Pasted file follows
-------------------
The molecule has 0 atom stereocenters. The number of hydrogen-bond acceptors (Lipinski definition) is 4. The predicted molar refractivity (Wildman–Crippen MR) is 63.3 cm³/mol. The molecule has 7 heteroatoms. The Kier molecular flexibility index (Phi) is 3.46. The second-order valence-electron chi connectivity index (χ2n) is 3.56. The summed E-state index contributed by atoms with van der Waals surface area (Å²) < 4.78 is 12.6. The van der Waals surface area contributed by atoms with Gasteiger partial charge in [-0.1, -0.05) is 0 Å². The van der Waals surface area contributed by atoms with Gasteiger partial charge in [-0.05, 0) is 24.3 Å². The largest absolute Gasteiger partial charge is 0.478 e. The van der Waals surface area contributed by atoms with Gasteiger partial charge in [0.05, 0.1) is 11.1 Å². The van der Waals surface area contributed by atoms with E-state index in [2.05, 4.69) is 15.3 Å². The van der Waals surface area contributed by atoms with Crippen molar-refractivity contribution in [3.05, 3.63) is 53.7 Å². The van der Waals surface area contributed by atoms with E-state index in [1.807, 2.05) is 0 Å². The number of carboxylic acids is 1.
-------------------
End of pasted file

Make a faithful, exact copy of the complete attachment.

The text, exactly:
The molecule has 0 atom stereocenters. The number of hydrogen-bond acceptors (Lipinski definition) is 4. The predicted molar refractivity (Wildman–Crippen MR) is 63.3 cm³/mol. The molecule has 7 heteroatoms. The Kier molecular flexibility index (Phi) is 3.46. The second-order valence-electron chi connectivity index (χ2n) is 3.56. The summed E-state index contributed by atoms with van der Waals surface area (Å²) < 4.78 is 12.6. The van der Waals surface area contributed by atoms with Gasteiger partial charge in [-0.1, -0.05) is 0 Å². The van der Waals surface area contributed by atoms with Gasteiger partial charge in [-0.05, 0) is 24.3 Å². The largest absolute Gasteiger partial charge is 0.478 e. The van der Waals surface area contributed by atoms with Gasteiger partial charge in [0.05, 0.1) is 11.1 Å². The van der Waals surface area contributed by atoms with E-state index in [2.05, 4.69) is 15.3 Å². The van der Waals surface area contributed by atoms with Crippen molar-refractivity contribution in [3.05, 3.63) is 53.7 Å². The van der Waals surface area contributed by atoms with E-state index in [1.807, 2.05) is 0 Å². The number of carboxylic acids is 1.